Allegations of racism countered by board
School board members Tuesday night obtained "clarification" of circumstances surrounding recent complaints of racial discrimination filed last month with the Equal Employment Opportunity Commission.
Board member Barbara Kennedy requested that discussion of the EEOC charges be added to the new business portion of the agenda on Tuesday.
"We need clarification," Kennedy said to board members and their attorney Sam Jackson. "The board only employs Mr. Dukes, correct?"
"Correct," Jackson confirmed.
Jackson stated that the charges are against the entity that employs the complainant, and that is headed up by director of schools Roy Dukes.
"The Board is not the entity that needs to be named in the charges," Jackson said. "You are the governance and Dukes is the administration."
In other words, the attorney explained, Dukes is the person with the final say over hiring, firing, and transferring.
Kennedy also pointed out that the board has a policy against harassment and discrimination, Policy 5.500, which states, among other things, "Alleged victims of ... racial... discrimination/harassment shall report these incidents immediately. This report should be made to the immediate supervisor except when the immediate supervisor is the offending party. If the immediate supervisor is the offending party, the report may be made to the ... Personnel Director."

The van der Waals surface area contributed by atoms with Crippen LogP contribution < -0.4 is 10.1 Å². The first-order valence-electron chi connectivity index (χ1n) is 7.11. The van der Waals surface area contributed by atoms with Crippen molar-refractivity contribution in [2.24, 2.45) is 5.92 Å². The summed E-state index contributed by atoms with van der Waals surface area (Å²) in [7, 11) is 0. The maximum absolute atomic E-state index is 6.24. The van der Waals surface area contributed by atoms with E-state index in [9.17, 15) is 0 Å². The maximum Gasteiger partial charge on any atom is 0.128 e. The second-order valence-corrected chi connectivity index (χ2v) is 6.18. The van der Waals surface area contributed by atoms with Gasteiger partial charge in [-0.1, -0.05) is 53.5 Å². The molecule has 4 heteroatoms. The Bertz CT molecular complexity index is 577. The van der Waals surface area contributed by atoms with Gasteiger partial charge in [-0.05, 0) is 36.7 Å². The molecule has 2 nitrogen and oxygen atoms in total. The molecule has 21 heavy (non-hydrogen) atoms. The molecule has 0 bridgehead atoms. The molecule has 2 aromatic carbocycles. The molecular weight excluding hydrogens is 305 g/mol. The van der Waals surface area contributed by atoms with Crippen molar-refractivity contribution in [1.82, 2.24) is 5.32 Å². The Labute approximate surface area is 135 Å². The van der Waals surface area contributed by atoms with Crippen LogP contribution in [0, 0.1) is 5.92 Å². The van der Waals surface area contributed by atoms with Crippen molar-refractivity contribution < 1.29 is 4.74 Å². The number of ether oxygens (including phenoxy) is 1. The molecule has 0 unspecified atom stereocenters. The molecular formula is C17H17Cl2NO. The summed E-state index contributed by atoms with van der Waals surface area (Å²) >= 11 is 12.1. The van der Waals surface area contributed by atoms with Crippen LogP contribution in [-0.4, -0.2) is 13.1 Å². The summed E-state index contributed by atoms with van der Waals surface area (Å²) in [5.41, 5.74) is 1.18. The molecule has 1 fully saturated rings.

"In either of these cases were you made aware?" Kennedy asked Dukes. "Did you have any knowledge these charges were forthcoming?"
"No," the school system director replied.
"What are you going to do?" she asked. "They've violated board policy."
Jackson pointed out that disciplinary action against the two employees was "likely to draw a retaliation complaint," but also said, "the law looks poorly on someone who doesn't follow policy. You have to show you've exhausted internal remedies."
Jackson said he himself conducted the training for Central Office staff three months ago and specifically told personnel that complaints were to be made to Dukes or interim assistant director Dr. Larry Miller.
"I know it's been said because I said it myself," Jackson told board members, adding that he was working on responses to the EEOC complaints.
"The Board has done nothing wrong," Kennedy later wrote in an e-mail. "We should not be wasting time and resources because some people didn't get what they wanted."
In regard to the EEOC complaints filed almost a year ago, Kennedy clarified that Teresa Moses, Jackie Abernathy and Janet Wiles have received "Right to Sue" letters and have retained the Bussart Law Firm to represent them. Last month, this firm successfully negotiated a settlement for former school-bus driver Larry Barlar. The Marshall County School System is being represented by their insurer, the Tennessee Risk Management Trust.
Kennedy further clarified by an e-mail that, "The board has very limited authority, but setting policy and approving the budget are our responsibility. When decisions are made to add or not add, cut or not cut, positions in the organizational chart, it has absolutely nothing to do with who. The board does not control who. If positions are eliminated (or not added), it is because a majority of the nine-member board believe either there are not enough funds available in the budget for that position or else the funds need to be allocated elsewhere for the best and most efficient operation of the system. Whether the funds are federal, state or local, as board members we are obligated to be good stewards of the taxpayers' money."